In the army now

Maybe not one of Quo’s better songs… Well I’m not in the army but I did stay in an army camp last night. I was giving a talk about Moodle to various military personnel which kicked off a discussion over dinner in the Officers’ Mess about elearning. It was fascinating to compare the issues faced by our respective organisations in moving towards greater use of elearning.

The number of people in the UK defence forces is about the same as the number of students in the Open University: around 200,000. They’re distributed widely around the UK and other parts of the World. Another similarity is the (sometimes justified) fear staff have that something will go wrong with the electronic delivery, particularly where assessment is concerned. Students can be very quickly alienated when something goes wrong, and those opposed to elearning will be quick to say “I told you so”.

The differences between the organisations are stark, though. There is much less diversity in the type of learners found doing a course in the army; you would tend to study with people of similar age, race, background and interests who already know each other and have forged a shared identity. At the Open University (and increasingly at other universities) there is growing diversity in our learners who may have very little in common other than the course they are studying.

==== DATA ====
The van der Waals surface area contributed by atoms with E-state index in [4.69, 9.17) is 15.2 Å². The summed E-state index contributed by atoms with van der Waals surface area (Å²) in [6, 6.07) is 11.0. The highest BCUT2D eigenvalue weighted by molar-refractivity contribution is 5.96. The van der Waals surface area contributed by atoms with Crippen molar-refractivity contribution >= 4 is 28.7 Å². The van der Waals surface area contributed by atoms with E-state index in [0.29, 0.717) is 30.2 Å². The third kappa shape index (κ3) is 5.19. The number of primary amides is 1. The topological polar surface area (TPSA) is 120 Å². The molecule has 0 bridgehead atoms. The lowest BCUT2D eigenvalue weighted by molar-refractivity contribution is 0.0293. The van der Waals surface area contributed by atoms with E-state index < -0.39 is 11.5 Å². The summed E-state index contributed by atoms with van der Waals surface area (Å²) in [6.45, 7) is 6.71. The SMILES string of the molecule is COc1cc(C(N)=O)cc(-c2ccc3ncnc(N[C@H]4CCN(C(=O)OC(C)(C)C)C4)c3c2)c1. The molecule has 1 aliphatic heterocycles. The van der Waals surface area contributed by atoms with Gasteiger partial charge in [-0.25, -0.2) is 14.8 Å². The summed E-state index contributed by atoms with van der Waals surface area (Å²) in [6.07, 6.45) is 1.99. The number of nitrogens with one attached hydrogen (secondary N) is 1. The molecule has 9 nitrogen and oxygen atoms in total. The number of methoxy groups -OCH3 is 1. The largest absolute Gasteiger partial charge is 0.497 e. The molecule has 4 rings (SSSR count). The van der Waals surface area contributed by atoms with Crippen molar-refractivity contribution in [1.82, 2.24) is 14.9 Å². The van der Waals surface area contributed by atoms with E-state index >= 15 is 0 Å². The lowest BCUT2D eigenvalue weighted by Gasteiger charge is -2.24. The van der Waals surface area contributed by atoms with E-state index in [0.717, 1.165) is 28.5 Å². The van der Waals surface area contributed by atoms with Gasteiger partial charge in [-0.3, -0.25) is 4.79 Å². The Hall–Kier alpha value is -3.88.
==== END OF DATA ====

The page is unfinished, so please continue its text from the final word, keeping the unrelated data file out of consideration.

There is also a distrust of independent learning in certain sectors of the forces, and a feeling among many instructors that unless you get learners together in one place and keep an eye on them, they’ll just waste their time. Open University students are also likely to be more motivated to learn than squaddies crammed into a classroom, many of whom have poor IT and literacy skills. Computer-based learning in the military has tended to be instructional with minimal collaboration; the introduction of wikis and blogs in a course would raise a few eyebrows.

An additional problem faced by the forces is the fear that laptops and mobile devices will be misplaced, thus posing a security risk and the potential for embarrassing revelations of incompetence immediately latched onto by the media.

Nevertheless things are moving forward and attitudes are changing. Moodle is being looked at with great interest, as is the use of mobile learning devices in the field. But don’t expect to see British soldiers podcasting from Afghanistan any time soon.

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